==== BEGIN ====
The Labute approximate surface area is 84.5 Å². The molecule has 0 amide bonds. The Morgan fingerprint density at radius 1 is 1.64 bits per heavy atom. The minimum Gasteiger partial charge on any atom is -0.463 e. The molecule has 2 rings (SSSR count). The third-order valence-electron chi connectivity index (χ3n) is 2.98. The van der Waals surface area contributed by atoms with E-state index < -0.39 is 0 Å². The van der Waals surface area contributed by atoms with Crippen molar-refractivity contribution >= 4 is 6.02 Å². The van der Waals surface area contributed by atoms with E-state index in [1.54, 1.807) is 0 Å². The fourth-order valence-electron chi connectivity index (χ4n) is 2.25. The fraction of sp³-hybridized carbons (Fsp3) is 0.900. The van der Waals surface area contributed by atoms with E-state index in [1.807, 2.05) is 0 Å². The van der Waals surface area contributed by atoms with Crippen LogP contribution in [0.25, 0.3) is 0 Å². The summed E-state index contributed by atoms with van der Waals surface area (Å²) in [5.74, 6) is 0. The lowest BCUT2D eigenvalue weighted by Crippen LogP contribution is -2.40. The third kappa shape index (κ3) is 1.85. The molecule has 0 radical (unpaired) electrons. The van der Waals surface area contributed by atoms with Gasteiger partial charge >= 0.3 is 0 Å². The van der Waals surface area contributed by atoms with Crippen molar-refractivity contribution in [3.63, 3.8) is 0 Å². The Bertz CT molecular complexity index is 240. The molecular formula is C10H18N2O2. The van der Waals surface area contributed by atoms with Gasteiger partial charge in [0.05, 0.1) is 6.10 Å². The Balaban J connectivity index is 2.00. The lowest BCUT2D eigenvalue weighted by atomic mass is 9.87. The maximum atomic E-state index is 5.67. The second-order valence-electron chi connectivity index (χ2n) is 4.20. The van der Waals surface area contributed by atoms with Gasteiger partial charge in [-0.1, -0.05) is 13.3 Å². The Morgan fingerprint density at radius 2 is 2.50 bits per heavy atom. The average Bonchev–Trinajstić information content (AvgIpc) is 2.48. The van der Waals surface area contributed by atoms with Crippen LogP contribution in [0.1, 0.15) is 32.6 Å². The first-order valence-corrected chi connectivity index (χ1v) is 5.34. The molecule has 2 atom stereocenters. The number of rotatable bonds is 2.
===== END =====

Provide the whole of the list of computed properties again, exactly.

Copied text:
The Labute approximate surface area is 84.5 Å². The molecule has 0 amide bonds. The Morgan fingerprint density at radius 1 is 1.64 bits per heavy atom. The minimum Gasteiger partial charge on any atom is -0.463 e. The molecule has 2 rings (SSSR count). The third-order valence-electron chi connectivity index (χ3n) is 2.98. The van der Waals surface area contributed by atoms with E-state index < -0.39 is 0 Å². The van der Waals surface area contributed by atoms with Crippen molar-refractivity contribution >= 4 is 6.02 Å². The van der Waals surface area contributed by atoms with E-state index in [1.54, 1.807) is 0 Å². The fourth-order valence-electron chi connectivity index (χ4n) is 2.25. The fraction of sp³-hybridized carbons (Fsp3) is 0.900. The van der Waals surface area contributed by atoms with E-state index in [1.807, 2.05) is 0 Å². The van der Waals surface area contributed by atoms with Crippen LogP contribution in [0.25, 0.3) is 0 Å². The summed E-state index contributed by atoms with van der Waals surface area (Å²) in [5.74, 6) is 0. The lowest BCUT2D eigenvalue weighted by Crippen LogP contribution is -2.40. The third kappa shape index (κ3) is 1.85. The molecule has 0 radical (unpaired) electrons. The van der Waals surface area contributed by atoms with Gasteiger partial charge >= 0.3 is 0 Å². The van der Waals surface area contributed by atoms with Crippen molar-refractivity contribution in [3.63, 3.8) is 0 Å². The Bertz CT molecular complexity index is 240. The molecular formula is C10H18N2O2. The van der Waals surface area contributed by atoms with Gasteiger partial charge in [0.05, 0.1) is 6.10 Å². The Balaban J connectivity index is 2.00. The lowest BCUT2D eigenvalue weighted by atomic mass is 9.87. The maximum atomic E-state index is 5.67. The second-order valence-electron chi connectivity index (χ2n) is 4.20. The van der Waals surface area contributed by atoms with Gasteiger partial charge in [-0.1, -0.05) is 13.3 Å². The Morgan fingerprint density at radius 2 is 2.50 bits per heavy atom. The average Bonchev–Trinajstić information content (AvgIpc) is 2.48. The van der Waals surface area contributed by atoms with Crippen LogP contribution in [0.1, 0.15) is 32.6 Å². The first-order valence-corrected chi connectivity index (χ1v) is 5.34. The molecule has 2 atom stereocenters. The number of rotatable bonds is 2.